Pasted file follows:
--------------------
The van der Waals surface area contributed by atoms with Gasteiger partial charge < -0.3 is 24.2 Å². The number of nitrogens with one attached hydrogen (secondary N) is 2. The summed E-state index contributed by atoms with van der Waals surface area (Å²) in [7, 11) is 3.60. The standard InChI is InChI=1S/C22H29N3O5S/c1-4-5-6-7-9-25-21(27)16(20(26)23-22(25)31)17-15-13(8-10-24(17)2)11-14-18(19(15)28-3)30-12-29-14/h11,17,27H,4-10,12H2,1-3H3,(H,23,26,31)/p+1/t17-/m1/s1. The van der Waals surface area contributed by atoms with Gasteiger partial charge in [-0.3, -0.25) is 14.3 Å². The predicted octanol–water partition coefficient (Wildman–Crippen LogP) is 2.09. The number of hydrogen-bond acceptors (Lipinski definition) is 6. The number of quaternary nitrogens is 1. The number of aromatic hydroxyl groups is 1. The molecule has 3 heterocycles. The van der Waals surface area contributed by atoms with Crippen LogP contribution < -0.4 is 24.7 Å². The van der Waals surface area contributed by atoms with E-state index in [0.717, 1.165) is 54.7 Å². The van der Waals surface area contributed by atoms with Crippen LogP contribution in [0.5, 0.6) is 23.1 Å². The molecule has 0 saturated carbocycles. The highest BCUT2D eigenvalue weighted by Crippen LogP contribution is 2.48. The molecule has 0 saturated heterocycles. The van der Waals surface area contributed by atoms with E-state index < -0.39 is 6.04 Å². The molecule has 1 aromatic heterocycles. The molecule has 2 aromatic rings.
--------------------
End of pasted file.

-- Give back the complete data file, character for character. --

The van der Waals surface area contributed by atoms with Gasteiger partial charge < -0.3 is 24.2 Å². The number of nitrogens with one attached hydrogen (secondary N) is 2. The summed E-state index contributed by atoms with van der Waals surface area (Å²) in [7, 11) is 3.60. The standard InChI is InChI=1S/C22H29N3O5S/c1-4-5-6-7-9-25-21(27)16(20(26)23-22(25)31)17-15-13(8-10-24(17)2)11-14-18(19(15)28-3)30-12-29-14/h11,17,27H,4-10,12H2,1-3H3,(H,23,26,31)/p+1/t17-/m1/s1. The van der Waals surface area contributed by atoms with Gasteiger partial charge in [-0.3, -0.25) is 14.3 Å². The predicted octanol–water partition coefficient (Wildman–Crippen LogP) is 2.09. The number of hydrogen-bond acceptors (Lipinski definition) is 6. The number of quaternary nitrogens is 1. The number of aromatic hydroxyl groups is 1. The molecule has 3 heterocycles. The van der Waals surface area contributed by atoms with Crippen LogP contribution < -0.4 is 24.7 Å². The van der Waals surface area contributed by atoms with E-state index in [0.717, 1.165) is 54.7 Å². The van der Waals surface area contributed by atoms with Crippen LogP contribution in [0.5, 0.6) is 23.1 Å². The molecule has 0 saturated carbocycles. The highest BCUT2D eigenvalue weighted by Crippen LogP contribution is 2.48. The molecule has 0 saturated heterocycles. The van der Waals surface area contributed by atoms with E-state index < -0.39 is 6.04 Å². The molecule has 1 aromatic heterocycles. The molecule has 2 aromatic rings.